This weekend I attended SCBWI LA Writer's Day, which is always a fantastic event. It usually features about 3-4 authors, an agent and an editor, and allows for a more intimate atmosphere than the international conferences to ask questions and meet people. This Writers Day was especially important to me, because an editor who is currently considering my book was present, and it provided me with an otherwise impossible opportunity to connect a face to a name.
As I described to her upon meeting her, she's pretty much a rock star in my world right now. You hold on to a dream an entire lifetime and it finally makes its way to the desk of an editor you admire, and you realize that what it all comes down to is this: Whatever is meant to be will happen. I know, isn't that annoying as hell? But it's true. We can fight, kick, scream, joke to impress, come up with witty one-liners and pat ourselves on the back for making it through the conversation without making all our sentences blur into one out of sheer nervousness, but at the end of the day, it's the work that speaks for us loudest of all.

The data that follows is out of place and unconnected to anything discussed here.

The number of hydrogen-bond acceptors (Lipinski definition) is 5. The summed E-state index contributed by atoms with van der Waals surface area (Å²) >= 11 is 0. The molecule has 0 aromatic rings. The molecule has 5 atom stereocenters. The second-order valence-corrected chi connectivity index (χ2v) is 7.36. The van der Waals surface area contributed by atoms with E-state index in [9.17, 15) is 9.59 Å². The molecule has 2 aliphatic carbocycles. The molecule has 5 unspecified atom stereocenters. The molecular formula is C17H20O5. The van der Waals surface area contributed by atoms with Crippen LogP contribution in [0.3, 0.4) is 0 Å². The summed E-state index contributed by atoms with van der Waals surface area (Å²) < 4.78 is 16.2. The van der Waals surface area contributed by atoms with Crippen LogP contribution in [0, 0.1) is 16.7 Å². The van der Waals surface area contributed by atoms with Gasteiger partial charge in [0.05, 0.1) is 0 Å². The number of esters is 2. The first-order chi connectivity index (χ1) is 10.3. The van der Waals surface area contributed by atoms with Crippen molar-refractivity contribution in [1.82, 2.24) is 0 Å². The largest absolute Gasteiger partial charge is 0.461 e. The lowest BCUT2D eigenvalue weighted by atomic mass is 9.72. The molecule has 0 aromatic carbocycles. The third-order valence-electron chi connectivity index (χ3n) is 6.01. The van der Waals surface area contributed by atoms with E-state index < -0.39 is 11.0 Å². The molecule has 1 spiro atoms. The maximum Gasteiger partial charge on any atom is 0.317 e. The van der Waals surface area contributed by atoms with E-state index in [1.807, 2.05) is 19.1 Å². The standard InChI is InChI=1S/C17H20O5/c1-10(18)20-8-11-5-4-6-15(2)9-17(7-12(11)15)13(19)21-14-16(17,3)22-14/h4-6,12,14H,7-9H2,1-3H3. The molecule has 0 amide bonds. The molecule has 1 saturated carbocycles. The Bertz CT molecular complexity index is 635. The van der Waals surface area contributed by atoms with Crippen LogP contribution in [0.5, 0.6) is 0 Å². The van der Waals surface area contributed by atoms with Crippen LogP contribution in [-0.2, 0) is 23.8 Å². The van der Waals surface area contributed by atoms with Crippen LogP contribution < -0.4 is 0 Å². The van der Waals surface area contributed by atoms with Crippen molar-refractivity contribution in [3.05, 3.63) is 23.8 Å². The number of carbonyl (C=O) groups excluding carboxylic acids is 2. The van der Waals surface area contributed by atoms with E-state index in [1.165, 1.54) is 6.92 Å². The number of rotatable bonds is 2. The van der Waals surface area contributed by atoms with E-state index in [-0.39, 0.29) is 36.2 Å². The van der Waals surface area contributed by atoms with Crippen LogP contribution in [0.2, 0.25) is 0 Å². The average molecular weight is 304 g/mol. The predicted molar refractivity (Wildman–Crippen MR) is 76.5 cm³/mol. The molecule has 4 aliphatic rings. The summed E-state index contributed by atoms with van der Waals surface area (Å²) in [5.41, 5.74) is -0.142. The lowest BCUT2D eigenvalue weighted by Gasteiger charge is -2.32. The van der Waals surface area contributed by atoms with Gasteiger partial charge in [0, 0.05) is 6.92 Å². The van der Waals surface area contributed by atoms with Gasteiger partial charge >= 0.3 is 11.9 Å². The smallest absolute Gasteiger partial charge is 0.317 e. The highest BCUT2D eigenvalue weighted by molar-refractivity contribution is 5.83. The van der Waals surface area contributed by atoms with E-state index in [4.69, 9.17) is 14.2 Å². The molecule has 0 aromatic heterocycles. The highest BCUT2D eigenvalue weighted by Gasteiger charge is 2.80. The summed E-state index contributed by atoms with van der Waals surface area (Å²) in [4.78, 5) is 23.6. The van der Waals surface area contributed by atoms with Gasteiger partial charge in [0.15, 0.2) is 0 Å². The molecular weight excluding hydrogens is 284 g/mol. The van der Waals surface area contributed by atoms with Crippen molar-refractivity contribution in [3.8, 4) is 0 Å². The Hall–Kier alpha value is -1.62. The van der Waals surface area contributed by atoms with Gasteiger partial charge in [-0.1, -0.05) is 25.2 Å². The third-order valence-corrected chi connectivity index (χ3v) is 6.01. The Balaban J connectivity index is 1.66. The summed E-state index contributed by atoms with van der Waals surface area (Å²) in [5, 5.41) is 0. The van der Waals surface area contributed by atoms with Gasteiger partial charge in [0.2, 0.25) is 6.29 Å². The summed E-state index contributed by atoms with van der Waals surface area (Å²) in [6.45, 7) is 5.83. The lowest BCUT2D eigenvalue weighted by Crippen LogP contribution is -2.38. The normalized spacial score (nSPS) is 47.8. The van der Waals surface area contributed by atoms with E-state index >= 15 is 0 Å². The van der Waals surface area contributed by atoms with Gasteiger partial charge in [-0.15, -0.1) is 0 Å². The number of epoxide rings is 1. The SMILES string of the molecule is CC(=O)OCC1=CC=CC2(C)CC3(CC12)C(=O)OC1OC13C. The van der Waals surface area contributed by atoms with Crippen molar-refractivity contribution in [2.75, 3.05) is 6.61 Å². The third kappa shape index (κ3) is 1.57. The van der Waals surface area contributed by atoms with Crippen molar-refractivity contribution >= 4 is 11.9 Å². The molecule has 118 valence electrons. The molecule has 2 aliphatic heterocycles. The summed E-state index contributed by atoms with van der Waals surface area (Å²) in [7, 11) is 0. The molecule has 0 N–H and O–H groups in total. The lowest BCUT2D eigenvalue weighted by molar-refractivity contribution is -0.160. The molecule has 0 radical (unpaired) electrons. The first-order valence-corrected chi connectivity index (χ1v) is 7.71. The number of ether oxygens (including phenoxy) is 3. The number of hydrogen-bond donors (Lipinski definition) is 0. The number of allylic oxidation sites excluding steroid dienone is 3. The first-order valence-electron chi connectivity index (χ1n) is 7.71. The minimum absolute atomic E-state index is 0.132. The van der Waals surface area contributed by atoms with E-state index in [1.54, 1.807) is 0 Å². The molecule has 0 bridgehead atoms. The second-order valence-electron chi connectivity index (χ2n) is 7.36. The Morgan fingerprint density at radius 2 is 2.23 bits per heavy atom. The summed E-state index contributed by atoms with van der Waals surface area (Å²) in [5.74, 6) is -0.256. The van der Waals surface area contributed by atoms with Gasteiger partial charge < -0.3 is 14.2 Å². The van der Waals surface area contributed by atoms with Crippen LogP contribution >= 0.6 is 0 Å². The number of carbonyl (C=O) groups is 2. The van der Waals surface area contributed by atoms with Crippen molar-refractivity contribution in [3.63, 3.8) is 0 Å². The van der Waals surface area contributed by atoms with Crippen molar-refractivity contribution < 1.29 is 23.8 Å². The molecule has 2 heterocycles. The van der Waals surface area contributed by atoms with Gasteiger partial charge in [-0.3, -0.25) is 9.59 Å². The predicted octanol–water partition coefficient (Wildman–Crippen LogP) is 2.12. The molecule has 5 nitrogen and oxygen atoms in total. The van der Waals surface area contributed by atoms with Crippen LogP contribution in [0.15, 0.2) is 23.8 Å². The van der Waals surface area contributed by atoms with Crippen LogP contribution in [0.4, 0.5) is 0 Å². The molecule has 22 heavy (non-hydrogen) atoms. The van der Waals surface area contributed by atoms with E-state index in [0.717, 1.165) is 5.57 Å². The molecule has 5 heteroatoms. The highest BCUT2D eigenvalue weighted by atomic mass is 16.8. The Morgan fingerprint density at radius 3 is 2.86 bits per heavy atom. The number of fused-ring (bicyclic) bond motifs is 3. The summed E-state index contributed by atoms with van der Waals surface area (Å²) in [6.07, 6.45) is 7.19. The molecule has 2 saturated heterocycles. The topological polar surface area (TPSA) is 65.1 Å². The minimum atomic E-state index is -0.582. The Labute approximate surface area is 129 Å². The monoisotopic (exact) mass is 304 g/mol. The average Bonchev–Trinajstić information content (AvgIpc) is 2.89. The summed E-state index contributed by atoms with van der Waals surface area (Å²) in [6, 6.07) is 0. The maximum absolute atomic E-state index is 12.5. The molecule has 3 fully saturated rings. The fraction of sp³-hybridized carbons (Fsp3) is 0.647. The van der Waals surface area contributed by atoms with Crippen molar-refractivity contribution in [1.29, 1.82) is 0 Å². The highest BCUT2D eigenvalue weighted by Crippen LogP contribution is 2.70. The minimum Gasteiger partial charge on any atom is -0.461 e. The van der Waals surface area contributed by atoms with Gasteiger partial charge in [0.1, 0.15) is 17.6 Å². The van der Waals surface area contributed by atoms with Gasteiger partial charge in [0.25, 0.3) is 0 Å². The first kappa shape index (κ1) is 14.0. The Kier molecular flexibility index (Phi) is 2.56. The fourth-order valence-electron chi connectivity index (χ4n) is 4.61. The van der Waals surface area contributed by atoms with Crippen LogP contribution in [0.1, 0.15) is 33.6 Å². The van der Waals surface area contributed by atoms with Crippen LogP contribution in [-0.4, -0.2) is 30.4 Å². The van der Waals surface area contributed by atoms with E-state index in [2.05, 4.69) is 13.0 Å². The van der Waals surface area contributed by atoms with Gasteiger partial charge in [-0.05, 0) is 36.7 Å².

I also learned via a panel by award-winning author Lee Wardlaw that no matter how many books you publish, there is no guarantee that editors will continue to buy everything you write. She had a seven year lapse in between publication of two of her books, which prompted her now sixteen year old son to joke that he'd forgotten she was a writer. Therefore, it reminds us, as authors, that like any creative endeavor, there are no guarantees, and it is essential to keep producing new stories. We hope to establish long term relationships with editors, but they can change houses or retire or simply not be interested in your book at that time.
We can't fight the universe on any of this stuff. The pool of agents is huge, but the pool of editors is actually quite tiny, and our shot at making it happen is actually terrifyingly smaller than I'd realized. The list of great writers who received representation only to make their first sale with their second, third or even fifth book are quite long. Hopefully, this one will sell, because I do believe in this story, and hope the right editor will connect with it as well. But it underscores the importance of why it is critical to always be working on something new and moving forward.